Compared to Intel’s Sapphire Rapids, this is lower latency (<2ns vs. 2.4ns) and lower power (<0.5pj/bit vs. 0.5pj/bit), and compared to AMD’s Zen 4, this is lower latency and much lower power (<0.5pj/bit vs. <2pj/bit). The Ventana chiplet package is a standard 8-2-8 organic substrate with 130um microbumps, whereas Intel had to use their more costly EMIB advanced packaging with 55um microbumps to achieve those results.
With the right go-to-market strategy and impressive performance, Ventana could be successful, but the software story is also a big part of the conversation. It took Arm a decade from announcing their push into server to getting deployed en mass. RISC-V will take a lot less time because the systems and software are more equipped to switch, but it is a big concern. Ventana knows this just as well as anyone else, where many members of the team experience exactly these teething pains as the first 64-bit Arm core and through their legacy to Ampere Computing.
Ventana claims to have a ton of software for many applications ready, especially on the low-level, storage, and networking applications. Ventana has been able to work on software without its own silicon by using SiFive-based development boards, which have ISA compatibility. In that sense, the challenge of bringing the server software ecosystem to RISC-V started 3 years ago. If Arm took 10 years, and RISC-V is on an accelerated timeline that will take half the time, then potentially, we are only a couple of years away from RISC-V in the datacenter.
That’s the optimistic view, of course. We expect 5G ORAN, networking, and hyperscale internal workloads to be able to jump potentially sooner, but general-purpose multi-tenant cloud instances are much, much further away. The development kit with Ventana’s CPU chiplet will be available in the middle of next year, with volume shipments late next year.
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Next, we will compare the leading RISC-V companies. These firms are Ventana, SiFive, Tenstorrent, Rivos, Codasip, Akeana, Alibaba, Imagination, Western Digital, Andes, MIPS, XMOS, and Krakatoa. They are all designing RISC-V cores. Four of these firms are even targeting extremely high-performance cores that compete with AMD and Intel’s server-class cores in single-threaded performance. This includes an overview of their respective strategy and the companies. We will also share some shocking details regarding Arm’s anti-competitive bundling.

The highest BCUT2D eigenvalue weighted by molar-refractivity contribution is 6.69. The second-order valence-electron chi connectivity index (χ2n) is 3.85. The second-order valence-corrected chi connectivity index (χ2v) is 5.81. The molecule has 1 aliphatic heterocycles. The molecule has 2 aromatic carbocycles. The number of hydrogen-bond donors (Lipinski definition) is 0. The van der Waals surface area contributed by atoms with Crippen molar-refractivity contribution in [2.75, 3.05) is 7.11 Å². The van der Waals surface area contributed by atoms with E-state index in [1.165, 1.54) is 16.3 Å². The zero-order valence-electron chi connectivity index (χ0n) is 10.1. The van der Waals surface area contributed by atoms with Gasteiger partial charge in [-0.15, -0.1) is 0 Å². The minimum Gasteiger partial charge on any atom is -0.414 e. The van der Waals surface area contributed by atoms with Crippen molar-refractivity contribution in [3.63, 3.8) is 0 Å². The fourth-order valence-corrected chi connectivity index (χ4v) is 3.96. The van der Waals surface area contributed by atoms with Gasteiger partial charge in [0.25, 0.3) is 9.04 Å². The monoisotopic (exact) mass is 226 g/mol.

At the end of the report, there will also be a table with technical specifications, including ISA level, pipeline stage count, in order vs. OoO, issue #, privilege mode, SMP/SMT Support, TCM instructions/data, TCM size, I$, D$, L2, L3, and MMU.
SiFive is the most well-known and successful firm in the RISC-V space. They have already sold a business unit to AlphaWave for $175M. SiFive has a very impressive valuation and a ton of runway. They are going in everything from next-generation TPUs to NASA’s scalable space chiplets. Suffice to say, SiFive has a ton of cores, and X280 is the one we get the most excited about. We will only put the X280, P470, and P670 in the core table below. SiFive’s sea of different CPU cores are regularly updated despite a pretty lean operation. This is due to their use of Chisel.
Chisel is a hardware design language used for designing CPUs. It is a relatively new language whose entire goal is to make it easier for hardware engineers to create complex designs quickly while still allowing them to achieve high performance. Chisel is written in a Scala-like intermediate language to create Verilog-based register-transfer-level (RTL) descriptions of digital circuits. From here, the process is similar to any other chip design flow. The Verilog is synthesized into a lower-level, gate-level description. This gate-level description is then used to create a physical layout of the circuit and create the actual chips.
Many classic CPU architects have issues with Chisel and complain about the lack of performance, difficulty in closing timing, and difficulty debugging. They also state that fixing any of these issues with timing or debugging requires multiple steps of synthesis, going back to the high-level language to fix, and repeating the cycle. We aren’t well versed enough to understand the nuances here; at a high level, the question is whether people should still be designing hardware the same way they were 20 years ago or if there should be some major changes.
The benefits and negatives of a higher-level language vs. a lower-level language play out across software. SiFive is bringing this argument into the limelight within the hardware world.